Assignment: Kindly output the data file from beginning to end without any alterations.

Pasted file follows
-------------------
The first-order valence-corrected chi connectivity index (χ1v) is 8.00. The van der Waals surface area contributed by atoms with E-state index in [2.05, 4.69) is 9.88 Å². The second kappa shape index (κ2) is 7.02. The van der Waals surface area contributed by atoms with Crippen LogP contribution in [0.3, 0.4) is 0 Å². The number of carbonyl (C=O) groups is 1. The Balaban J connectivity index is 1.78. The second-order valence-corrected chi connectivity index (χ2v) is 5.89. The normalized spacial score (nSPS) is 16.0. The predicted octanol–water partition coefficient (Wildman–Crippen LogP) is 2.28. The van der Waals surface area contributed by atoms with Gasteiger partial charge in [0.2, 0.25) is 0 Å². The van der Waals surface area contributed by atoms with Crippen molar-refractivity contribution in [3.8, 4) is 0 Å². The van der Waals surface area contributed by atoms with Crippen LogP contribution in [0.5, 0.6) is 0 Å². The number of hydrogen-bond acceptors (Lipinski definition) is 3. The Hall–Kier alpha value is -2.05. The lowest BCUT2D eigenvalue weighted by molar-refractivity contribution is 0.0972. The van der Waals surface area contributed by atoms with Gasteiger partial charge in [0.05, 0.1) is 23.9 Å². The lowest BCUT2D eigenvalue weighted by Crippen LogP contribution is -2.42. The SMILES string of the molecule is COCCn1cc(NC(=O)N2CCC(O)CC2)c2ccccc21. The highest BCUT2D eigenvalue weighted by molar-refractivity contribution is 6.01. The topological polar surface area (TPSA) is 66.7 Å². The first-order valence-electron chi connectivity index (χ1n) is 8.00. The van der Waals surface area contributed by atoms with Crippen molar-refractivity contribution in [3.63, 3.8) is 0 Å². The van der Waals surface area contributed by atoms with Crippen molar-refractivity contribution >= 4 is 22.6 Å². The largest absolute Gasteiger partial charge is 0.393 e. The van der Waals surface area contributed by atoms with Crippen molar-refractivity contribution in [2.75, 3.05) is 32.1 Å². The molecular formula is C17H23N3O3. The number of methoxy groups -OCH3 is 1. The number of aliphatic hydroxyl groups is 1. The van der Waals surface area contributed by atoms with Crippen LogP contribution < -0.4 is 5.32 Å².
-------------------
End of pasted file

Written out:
The first-order valence-corrected chi connectivity index (χ1v) is 8.00. The van der Waals surface area contributed by atoms with E-state index in [2.05, 4.69) is 9.88 Å². The second kappa shape index (κ2) is 7.02. The van der Waals surface area contributed by atoms with Crippen LogP contribution in [0.3, 0.4) is 0 Å². The number of carbonyl (C=O) groups is 1. The Balaban J connectivity index is 1.78. The second-order valence-corrected chi connectivity index (χ2v) is 5.89. The normalized spacial score (nSPS) is 16.0. The predicted octanol–water partition coefficient (Wildman–Crippen LogP) is 2.28. The van der Waals surface area contributed by atoms with Gasteiger partial charge in [0.2, 0.25) is 0 Å². The van der Waals surface area contributed by atoms with Crippen molar-refractivity contribution in [3.8, 4) is 0 Å². The van der Waals surface area contributed by atoms with Crippen LogP contribution in [0.5, 0.6) is 0 Å². The number of hydrogen-bond acceptors (Lipinski definition) is 3. The Hall–Kier alpha value is -2.05. The lowest BCUT2D eigenvalue weighted by molar-refractivity contribution is 0.0972. The van der Waals surface area contributed by atoms with Gasteiger partial charge in [0.05, 0.1) is 23.9 Å². The lowest BCUT2D eigenvalue weighted by Crippen LogP contribution is -2.42. The SMILES string of the molecule is COCCn1cc(NC(=O)N2CCC(O)CC2)c2ccccc21. The highest BCUT2D eigenvalue weighted by molar-refractivity contribution is 6.01. The topological polar surface area (TPSA) is 66.7 Å². The first-order valence-electron chi connectivity index (χ1n) is 8.00. The van der Waals surface area contributed by atoms with Crippen molar-refractivity contribution in [3.63, 3.8) is 0 Å². The van der Waals surface area contributed by atoms with Crippen molar-refractivity contribution >= 4 is 22.6 Å². The largest absolute Gasteiger partial charge is 0.393 e. The van der Waals surface area contributed by atoms with Crippen molar-refractivity contribution in [2.75, 3.05) is 32.1 Å². The molecular formula is C17H23N3O3. The number of methoxy groups -OCH3 is 1. The number of aliphatic hydroxyl groups is 1. The van der Waals surface area contributed by atoms with Crippen LogP contribution < -0.4 is 5.32 Å².